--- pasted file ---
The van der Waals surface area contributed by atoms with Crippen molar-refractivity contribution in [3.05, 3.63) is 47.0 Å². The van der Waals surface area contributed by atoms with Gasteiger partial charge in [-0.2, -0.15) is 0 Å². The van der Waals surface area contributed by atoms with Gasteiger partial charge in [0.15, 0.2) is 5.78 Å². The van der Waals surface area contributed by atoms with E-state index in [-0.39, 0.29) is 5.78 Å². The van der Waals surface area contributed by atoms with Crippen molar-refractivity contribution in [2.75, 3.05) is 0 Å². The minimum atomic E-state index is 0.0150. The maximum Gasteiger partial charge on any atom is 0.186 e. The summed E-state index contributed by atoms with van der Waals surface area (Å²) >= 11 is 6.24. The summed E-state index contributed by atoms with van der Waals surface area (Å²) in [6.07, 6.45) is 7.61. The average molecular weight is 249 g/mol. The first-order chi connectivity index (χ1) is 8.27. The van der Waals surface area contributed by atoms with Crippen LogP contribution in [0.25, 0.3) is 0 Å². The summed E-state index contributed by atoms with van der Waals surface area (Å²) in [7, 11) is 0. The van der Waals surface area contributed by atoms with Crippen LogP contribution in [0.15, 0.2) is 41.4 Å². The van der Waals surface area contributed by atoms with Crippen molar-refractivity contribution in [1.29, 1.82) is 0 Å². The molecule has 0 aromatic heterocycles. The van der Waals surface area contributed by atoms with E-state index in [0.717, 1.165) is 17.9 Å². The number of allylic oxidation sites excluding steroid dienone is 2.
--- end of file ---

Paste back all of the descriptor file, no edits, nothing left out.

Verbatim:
The van der Waals surface area contributed by atoms with Crippen molar-refractivity contribution in [3.05, 3.63) is 47.0 Å². The van der Waals surface area contributed by atoms with Gasteiger partial charge in [-0.2, -0.15) is 0 Å². The van der Waals surface area contributed by atoms with Gasteiger partial charge in [0.15, 0.2) is 5.78 Å². The van der Waals surface area contributed by atoms with E-state index in [-0.39, 0.29) is 5.78 Å². The van der Waals surface area contributed by atoms with Crippen molar-refractivity contribution in [2.75, 3.05) is 0 Å². The minimum atomic E-state index is 0.0150. The maximum Gasteiger partial charge on any atom is 0.186 e. The summed E-state index contributed by atoms with van der Waals surface area (Å²) >= 11 is 6.24. The summed E-state index contributed by atoms with van der Waals surface area (Å²) in [6.07, 6.45) is 7.61. The average molecular weight is 249 g/mol. The first-order chi connectivity index (χ1) is 8.27. The van der Waals surface area contributed by atoms with Crippen LogP contribution in [0.25, 0.3) is 0 Å². The summed E-state index contributed by atoms with van der Waals surface area (Å²) in [7, 11) is 0. The van der Waals surface area contributed by atoms with Crippen LogP contribution in [0.15, 0.2) is 41.4 Å². The van der Waals surface area contributed by atoms with Crippen molar-refractivity contribution in [1.29, 1.82) is 0 Å². The molecule has 0 aromatic heterocycles. The van der Waals surface area contributed by atoms with E-state index in [0.717, 1.165) is 17.9 Å². The number of allylic oxidation sites excluding steroid dienone is 2.